I have always felt that NPQH, introduced as a qualification for headship in 1997, had something to answer for in generating teacher stress. We now have a nation of schools almost totally led by NPQH qualified head teachers, many of whom have been inculcated into the theory of the tick-box route to success. The current programme provided by most institutions is much improved and deals far more with reality and practice. Our heads strive for the best for their pupils and community, and in doing so they are constantly trying to improve their systems and solutions to match the best they see around them. Best practice is shared and circulated. Ofsted has only to praise an approach and a network of schools will adopt it tomorrow. So – for the teachers – the pendulum swings. A new requirement, method, format, system… change… change… change…

Finally, the constant changes in policy and practice lead to stressed leadership and stressed leadership unintentionally transmits stress to the staff of their school in so many ways, especially with increasing expectations, increasing demands and regular changes in decision or direction.  We all need to sit back, take a great sigh and say, ‘Enough is enough!’ Education should be led by educators, with education at the heart of the process. I wish we could throw everything out and start again with wellbeing of pupils and staff underpinning the process rather than tagged on alongside. However, we can’t. All we can do is believe in ourselves and our staff, consult and consider, and ensure that all changes are only for the better. If in doubt, don’t do it (or not yet) – and if change truly can’t be avoided, make it gradually in a planned and managed way.

Relevant publications I have enjoyed recently include:

Back on Track by Mary Myatt
Teacher Wellbeing and Self-Care by Adrian Bethune and Emma Kell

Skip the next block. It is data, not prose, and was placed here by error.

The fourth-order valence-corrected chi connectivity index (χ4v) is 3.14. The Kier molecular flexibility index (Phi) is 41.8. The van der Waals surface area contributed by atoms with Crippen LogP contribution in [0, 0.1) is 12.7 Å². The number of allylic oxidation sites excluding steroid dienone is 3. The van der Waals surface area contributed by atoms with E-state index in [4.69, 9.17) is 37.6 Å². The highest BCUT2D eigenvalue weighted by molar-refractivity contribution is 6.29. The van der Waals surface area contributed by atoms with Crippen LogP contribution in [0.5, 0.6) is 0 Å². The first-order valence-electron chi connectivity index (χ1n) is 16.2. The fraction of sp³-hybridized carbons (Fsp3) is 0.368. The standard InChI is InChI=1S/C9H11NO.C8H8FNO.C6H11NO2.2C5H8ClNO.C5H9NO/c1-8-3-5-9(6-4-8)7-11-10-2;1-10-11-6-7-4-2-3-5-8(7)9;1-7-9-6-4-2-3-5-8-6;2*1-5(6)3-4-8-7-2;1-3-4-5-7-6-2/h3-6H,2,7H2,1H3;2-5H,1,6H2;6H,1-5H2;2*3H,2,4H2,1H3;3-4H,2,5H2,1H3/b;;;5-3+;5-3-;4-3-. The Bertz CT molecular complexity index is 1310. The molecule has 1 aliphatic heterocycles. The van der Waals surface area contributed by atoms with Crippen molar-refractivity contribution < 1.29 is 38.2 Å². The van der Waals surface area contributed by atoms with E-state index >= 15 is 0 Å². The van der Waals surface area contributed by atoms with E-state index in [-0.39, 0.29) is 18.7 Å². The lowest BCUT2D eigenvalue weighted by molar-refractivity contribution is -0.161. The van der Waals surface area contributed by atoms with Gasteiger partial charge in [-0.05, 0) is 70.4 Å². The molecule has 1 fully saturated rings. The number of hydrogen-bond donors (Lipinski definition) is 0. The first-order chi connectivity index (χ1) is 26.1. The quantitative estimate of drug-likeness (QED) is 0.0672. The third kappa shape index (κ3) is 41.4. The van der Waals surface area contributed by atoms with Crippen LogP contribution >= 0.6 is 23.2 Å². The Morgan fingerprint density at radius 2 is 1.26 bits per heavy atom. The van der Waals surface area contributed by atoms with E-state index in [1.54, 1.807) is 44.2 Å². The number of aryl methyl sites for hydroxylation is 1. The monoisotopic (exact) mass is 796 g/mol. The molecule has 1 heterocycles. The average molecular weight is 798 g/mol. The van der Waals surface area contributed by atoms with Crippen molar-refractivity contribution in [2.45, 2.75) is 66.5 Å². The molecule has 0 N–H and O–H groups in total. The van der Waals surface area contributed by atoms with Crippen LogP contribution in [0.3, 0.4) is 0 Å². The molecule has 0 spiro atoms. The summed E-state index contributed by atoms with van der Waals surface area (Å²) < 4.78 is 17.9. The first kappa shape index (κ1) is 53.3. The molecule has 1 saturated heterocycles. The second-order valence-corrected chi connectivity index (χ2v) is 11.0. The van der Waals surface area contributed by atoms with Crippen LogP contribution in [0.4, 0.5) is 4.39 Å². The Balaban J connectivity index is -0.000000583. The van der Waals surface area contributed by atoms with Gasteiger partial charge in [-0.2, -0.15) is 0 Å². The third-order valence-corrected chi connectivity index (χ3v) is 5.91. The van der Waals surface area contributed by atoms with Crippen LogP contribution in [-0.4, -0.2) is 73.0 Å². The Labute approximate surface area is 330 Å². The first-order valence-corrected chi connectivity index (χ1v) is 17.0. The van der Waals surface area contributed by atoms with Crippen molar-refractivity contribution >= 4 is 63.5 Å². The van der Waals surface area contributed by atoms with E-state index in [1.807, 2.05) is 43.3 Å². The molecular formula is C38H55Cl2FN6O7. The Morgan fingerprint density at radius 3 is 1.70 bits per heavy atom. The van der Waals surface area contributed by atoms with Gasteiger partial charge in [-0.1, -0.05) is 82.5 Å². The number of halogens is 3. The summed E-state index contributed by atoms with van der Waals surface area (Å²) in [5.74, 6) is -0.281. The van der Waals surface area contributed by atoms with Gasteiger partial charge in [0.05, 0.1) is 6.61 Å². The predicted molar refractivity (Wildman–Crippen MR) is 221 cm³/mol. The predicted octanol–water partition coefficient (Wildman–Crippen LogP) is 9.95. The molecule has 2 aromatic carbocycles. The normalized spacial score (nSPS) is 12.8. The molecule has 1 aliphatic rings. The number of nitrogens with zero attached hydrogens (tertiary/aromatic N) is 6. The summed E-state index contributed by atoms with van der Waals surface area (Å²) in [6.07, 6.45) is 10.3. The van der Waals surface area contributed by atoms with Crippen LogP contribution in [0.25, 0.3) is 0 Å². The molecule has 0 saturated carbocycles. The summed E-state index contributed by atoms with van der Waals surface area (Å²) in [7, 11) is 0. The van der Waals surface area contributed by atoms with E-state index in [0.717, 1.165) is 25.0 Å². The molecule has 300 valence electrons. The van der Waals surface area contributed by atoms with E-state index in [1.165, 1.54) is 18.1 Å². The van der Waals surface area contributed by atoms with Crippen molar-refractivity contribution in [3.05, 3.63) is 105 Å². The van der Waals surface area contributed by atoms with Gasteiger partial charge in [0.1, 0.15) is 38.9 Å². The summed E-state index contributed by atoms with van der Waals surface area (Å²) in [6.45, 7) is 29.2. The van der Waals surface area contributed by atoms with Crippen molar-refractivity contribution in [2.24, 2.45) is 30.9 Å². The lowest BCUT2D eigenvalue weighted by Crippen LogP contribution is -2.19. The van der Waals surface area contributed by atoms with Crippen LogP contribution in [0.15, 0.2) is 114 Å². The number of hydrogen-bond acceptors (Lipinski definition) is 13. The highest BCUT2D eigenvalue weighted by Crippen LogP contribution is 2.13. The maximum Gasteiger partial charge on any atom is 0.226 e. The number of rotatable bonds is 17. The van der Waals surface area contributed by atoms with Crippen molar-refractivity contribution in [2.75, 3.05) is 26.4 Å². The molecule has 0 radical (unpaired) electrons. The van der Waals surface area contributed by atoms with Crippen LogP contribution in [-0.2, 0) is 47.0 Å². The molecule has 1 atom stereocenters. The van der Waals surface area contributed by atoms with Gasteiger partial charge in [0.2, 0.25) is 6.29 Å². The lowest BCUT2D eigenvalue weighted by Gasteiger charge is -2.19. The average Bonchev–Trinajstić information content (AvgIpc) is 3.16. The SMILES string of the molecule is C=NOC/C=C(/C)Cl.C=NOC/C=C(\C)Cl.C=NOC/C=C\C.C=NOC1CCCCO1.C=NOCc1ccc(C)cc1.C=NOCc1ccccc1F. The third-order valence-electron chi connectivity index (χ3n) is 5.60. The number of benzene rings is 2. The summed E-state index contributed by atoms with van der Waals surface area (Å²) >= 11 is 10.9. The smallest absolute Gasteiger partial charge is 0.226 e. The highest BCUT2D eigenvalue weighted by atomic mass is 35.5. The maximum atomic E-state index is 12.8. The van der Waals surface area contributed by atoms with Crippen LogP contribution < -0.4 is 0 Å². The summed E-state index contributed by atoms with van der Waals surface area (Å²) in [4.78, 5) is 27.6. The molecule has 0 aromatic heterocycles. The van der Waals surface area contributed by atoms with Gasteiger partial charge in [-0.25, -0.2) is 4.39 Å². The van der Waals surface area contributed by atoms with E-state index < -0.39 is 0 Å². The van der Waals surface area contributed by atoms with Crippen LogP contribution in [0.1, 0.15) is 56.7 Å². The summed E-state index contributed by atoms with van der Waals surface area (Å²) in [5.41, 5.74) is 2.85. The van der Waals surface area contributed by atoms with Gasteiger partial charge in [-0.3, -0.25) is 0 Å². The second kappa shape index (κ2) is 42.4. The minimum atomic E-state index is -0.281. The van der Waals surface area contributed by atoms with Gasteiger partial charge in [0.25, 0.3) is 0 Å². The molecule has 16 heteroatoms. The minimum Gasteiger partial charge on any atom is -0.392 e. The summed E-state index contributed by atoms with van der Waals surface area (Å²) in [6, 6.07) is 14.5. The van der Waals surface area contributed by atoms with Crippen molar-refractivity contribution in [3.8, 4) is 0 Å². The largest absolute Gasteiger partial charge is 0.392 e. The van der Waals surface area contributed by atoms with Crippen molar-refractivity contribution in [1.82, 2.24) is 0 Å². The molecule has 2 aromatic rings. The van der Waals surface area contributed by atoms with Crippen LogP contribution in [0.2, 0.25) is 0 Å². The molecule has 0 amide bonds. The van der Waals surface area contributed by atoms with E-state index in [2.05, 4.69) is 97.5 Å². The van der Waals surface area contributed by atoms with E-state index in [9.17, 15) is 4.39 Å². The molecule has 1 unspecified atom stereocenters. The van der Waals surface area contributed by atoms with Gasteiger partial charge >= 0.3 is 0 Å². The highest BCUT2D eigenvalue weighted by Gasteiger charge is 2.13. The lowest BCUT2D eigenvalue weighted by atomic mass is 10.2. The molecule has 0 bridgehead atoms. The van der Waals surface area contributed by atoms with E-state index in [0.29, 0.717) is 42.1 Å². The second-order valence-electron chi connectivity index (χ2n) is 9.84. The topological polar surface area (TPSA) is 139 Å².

Wellbeing in the Primary Classroom by Adrian Bethune
Preserving Positivity by Haili Hughes
What They Didn’t Teach Me on My PGCE by Sarah Mullin

And, of course, our own It Takes 5 Years to Become a Teacher

It Takes 5 Years to Become a Teacher

This book will show you why it takes five years to truly feel comfortable as a confident teacher. It will provide reassurance, advice and support for educators in their early careers and beyond.

Find Out More

International Women's Day

I lay in bed and listened to the 24-hour news. A young lady kidnapped, abused and murdered by a policeman. Women saying they are afraid to walk our streets at night. I am afraid to walk our streets at night. Was it ever thus?

I used to stop on my way home from school at the garage of the wealthy elderly woman across the road from us. Mr. Pearson – her chauffer and mechanic – sat me on his knee, gave me sweets and stroked my bottom inside my knickers. I liked the sweets. I was 11.

When I was fourteen, Alex asked me out. We met through chapel and I knew he had just ‘broken up’ with his girlfriend of 2 years. I also knew he was not over her and that I was second best, but I was pleased to be asked. He was very 16 and very attractive, and I was flattered. On our second date we went on the tram to Harehills. In those days Harehills was a thriving hub of coffee bars and the first ever Chinese restaurant in our locality of north Leeds. Alex and I had an expresso coffee In Hernsndo’s where my sister worked (and I would part time in one more year). It felt so sophisticated